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UK Riots And The Sickness Of Certain Elites

The rioting in Britain reminded me of a certain passage in one of Hugo Young's biographies of Thatcher.  I'm not linking for reasons that I hope will become apparent.  This is Young's description and analysis of Thatcher's reaction to a cycle of rioting and looting that occurred during Thatcher's first term.

"'Oh those poor shopkeepers!' she cried, on seeing the first pictures of riot and looting in Toxteth

"A lot of Margaret Thatcher's character is expressed in that single phrase.  It was a perfectly intelligible reaction.  It just wasn't the first response that most people might have made when they saw rioters and police in pitched battle, and watched the disintegration of a run-down city.  Later, seeing looters walking away with armfuls of merchandise, they might [!] have felt for the shopkeepers too.  It was interesting that this should be the first and overriding reaction expressed by the Prime Minister, speaking eloquently for the priorities rooted in the Grantham grocer's shop and the party which, for the first time, had one of nature's shopkeepers at its head." 

Categories > Politics

Discussions - 3 Comments

In re: the riots.Perhaps it is just the social cost of austerity.

It is cheap(and thus a form of austerity) to quote some Thatcher or remark on some comments by David Cameron(expecting these to mystically have some sort of proximate cause, perhaps like the bursted bubble of Obama's campaign persona and Nobel prize victory), but is police that keep the peace. Cuts in police are not only deflationary, but also result in increased lawlesness as this force with less opposition finds its new equilibrium.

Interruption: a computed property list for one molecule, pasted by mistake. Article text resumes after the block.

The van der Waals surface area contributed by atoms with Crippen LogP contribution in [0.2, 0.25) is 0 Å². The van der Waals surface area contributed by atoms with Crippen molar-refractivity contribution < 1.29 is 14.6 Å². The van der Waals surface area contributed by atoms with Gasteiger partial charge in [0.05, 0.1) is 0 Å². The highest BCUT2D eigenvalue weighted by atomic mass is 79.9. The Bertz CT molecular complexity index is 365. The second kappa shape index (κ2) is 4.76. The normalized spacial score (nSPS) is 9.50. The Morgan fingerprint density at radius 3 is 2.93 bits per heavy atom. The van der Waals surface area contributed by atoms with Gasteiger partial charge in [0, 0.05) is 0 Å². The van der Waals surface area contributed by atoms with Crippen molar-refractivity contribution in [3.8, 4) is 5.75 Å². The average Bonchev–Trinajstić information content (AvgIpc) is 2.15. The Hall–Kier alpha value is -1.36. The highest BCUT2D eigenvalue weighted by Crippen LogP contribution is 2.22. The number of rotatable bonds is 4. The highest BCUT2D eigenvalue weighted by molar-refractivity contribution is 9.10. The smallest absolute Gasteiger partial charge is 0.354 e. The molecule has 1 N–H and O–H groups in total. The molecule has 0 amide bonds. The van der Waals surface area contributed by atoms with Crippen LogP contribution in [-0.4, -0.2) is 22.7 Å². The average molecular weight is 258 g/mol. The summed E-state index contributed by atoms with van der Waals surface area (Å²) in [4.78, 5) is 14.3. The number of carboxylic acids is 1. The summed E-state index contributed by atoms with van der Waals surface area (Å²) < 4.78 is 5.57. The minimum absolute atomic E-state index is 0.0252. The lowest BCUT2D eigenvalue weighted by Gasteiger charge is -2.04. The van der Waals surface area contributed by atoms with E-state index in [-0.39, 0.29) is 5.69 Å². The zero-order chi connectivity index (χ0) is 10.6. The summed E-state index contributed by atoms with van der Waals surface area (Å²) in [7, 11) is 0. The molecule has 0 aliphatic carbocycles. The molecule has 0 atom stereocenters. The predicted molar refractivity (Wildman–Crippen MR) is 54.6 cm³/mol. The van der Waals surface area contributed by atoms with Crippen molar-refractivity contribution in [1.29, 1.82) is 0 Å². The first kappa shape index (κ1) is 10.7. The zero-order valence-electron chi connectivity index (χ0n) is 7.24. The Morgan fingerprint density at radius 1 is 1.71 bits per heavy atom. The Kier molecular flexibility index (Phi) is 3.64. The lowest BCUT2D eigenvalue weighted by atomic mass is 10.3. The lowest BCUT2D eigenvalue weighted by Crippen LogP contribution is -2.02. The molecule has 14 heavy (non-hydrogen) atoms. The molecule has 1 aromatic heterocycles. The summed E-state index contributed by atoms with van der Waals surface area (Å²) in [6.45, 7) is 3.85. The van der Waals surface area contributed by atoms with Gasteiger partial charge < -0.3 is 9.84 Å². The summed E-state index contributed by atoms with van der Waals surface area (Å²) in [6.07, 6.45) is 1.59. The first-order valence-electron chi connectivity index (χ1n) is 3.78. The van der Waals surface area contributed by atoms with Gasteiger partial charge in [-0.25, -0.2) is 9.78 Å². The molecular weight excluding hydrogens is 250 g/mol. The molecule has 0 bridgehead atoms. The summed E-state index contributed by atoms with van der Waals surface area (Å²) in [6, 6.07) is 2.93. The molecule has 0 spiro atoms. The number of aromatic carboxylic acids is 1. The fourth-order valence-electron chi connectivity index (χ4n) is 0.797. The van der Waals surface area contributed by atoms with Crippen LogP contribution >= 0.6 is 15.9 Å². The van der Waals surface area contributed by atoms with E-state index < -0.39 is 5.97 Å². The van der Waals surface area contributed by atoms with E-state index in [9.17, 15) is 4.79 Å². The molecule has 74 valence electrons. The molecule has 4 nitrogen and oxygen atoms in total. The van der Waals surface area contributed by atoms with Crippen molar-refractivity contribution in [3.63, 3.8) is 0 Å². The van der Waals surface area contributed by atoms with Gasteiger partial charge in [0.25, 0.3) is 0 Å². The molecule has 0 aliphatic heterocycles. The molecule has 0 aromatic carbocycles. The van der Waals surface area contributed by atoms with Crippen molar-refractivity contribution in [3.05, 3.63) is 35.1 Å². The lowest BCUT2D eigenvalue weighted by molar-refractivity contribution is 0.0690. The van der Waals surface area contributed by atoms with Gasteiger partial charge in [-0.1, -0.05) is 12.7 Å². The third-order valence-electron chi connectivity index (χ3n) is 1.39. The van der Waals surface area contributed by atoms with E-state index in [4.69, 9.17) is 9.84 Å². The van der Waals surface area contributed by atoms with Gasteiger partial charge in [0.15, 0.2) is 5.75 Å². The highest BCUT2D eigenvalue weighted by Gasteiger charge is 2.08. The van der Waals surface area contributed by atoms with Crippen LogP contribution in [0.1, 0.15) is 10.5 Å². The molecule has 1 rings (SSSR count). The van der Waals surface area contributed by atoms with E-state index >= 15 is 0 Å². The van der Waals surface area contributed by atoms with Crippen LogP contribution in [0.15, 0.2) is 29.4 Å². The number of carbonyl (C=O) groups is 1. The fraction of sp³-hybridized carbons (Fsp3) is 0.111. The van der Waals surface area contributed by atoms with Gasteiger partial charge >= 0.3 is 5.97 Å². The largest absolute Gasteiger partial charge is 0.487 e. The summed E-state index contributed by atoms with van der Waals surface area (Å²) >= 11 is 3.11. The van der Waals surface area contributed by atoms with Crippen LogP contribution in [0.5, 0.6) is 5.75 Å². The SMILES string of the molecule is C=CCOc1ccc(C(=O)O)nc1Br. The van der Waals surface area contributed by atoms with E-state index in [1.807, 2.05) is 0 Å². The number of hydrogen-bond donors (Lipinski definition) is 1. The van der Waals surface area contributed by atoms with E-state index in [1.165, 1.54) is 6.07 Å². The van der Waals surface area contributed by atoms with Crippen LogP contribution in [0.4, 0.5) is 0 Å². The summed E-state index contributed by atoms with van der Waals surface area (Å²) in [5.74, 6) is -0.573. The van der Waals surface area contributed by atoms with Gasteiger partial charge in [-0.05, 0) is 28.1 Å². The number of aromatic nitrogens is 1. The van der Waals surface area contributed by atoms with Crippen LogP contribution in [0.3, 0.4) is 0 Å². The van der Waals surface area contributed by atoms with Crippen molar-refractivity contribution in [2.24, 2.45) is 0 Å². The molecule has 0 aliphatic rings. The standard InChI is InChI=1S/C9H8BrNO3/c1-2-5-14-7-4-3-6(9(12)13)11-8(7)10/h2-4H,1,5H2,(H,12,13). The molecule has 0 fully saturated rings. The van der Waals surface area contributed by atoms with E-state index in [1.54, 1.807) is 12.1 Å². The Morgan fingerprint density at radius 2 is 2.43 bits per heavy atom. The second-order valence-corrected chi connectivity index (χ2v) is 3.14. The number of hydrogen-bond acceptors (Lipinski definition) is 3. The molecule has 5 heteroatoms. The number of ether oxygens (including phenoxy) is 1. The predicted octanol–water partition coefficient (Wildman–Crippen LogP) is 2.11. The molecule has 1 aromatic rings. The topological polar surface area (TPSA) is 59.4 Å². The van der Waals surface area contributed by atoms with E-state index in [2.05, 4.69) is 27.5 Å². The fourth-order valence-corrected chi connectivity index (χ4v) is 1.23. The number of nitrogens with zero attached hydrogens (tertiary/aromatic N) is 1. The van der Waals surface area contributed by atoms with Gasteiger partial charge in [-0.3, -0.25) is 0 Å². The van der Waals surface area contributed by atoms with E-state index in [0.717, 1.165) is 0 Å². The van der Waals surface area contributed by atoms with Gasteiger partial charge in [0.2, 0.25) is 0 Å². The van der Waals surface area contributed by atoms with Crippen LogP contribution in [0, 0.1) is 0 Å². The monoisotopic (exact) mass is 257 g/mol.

That is the marginal propensity for riots and looting is impacted by high unemployment and reduced police services

But it is the poor shopkeepers that are hurt the most by austerity. They suffer a reduction in sales from decreased aggregate demand (that police officer who no longer has that beat no longer comes in and buys), causing all sorts of financial inventory control problems, and then they suffer a more tangible loss from riots.

UK government spending as a percentage of GDP is 47.%. That's some "austerity." This is not a comment on the distribution of that spending. The UK unemployment rate is presently 7.7% compared to the 9.1% unemployment rate in the US.

What we are seeing is the wages of dependency. A very large segment of the British population has been converted into spoiled children, too lazy or stupid to fend for themselves or adapt to so-called "austerity." This is the end-stage of welfare capitalism, and it isn't very pretty.

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